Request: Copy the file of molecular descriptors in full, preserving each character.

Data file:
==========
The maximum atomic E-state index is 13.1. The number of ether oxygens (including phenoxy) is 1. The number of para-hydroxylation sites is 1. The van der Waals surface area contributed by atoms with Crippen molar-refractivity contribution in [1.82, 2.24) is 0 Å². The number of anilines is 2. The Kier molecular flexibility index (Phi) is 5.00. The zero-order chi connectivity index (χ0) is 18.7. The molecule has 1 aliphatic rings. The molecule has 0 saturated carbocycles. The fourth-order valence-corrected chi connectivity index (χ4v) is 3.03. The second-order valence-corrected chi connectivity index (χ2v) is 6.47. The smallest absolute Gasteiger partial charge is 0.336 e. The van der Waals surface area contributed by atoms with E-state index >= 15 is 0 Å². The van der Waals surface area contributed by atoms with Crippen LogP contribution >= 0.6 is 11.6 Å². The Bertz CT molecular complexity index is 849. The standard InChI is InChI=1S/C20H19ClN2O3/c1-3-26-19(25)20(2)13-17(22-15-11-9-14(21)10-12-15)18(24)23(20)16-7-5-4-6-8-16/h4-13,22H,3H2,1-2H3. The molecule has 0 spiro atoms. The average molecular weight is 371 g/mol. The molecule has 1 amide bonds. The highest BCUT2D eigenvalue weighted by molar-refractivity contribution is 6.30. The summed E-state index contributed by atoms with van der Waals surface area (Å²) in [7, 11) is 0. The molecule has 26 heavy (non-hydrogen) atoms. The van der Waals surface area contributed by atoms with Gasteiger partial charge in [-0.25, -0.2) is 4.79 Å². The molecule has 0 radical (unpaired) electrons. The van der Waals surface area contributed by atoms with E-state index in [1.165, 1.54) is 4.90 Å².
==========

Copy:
The maximum atomic E-state index is 13.1. The number of ether oxygens (including phenoxy) is 1. The number of para-hydroxylation sites is 1. The van der Waals surface area contributed by atoms with Crippen molar-refractivity contribution in [1.82, 2.24) is 0 Å². The number of anilines is 2. The Kier molecular flexibility index (Phi) is 5.00. The zero-order chi connectivity index (χ0) is 18.7. The molecule has 1 aliphatic rings. The molecule has 0 saturated carbocycles. The fourth-order valence-corrected chi connectivity index (χ4v) is 3.03. The second-order valence-corrected chi connectivity index (χ2v) is 6.47. The smallest absolute Gasteiger partial charge is 0.336 e. The van der Waals surface area contributed by atoms with E-state index >= 15 is 0 Å². The van der Waals surface area contributed by atoms with Crippen LogP contribution >= 0.6 is 11.6 Å². The Bertz CT molecular complexity index is 849. The standard InChI is InChI=1S/C20H19ClN2O3/c1-3-26-19(25)20(2)13-17(22-15-11-9-14(21)10-12-15)18(24)23(20)16-7-5-4-6-8-16/h4-13,22H,3H2,1-2H3. The molecule has 0 spiro atoms. The average molecular weight is 371 g/mol. The molecule has 1 amide bonds. The highest BCUT2D eigenvalue weighted by molar-refractivity contribution is 6.30. The summed E-state index contributed by atoms with van der Waals surface area (Å²) in [7, 11) is 0. The molecule has 26 heavy (non-hydrogen) atoms. The van der Waals surface area contributed by atoms with Gasteiger partial charge in [-0.25, -0.2) is 4.79 Å². The molecule has 0 radical (unpaired) electrons. The van der Waals surface area contributed by atoms with E-state index in [1.165, 1.54) is 4.90 Å².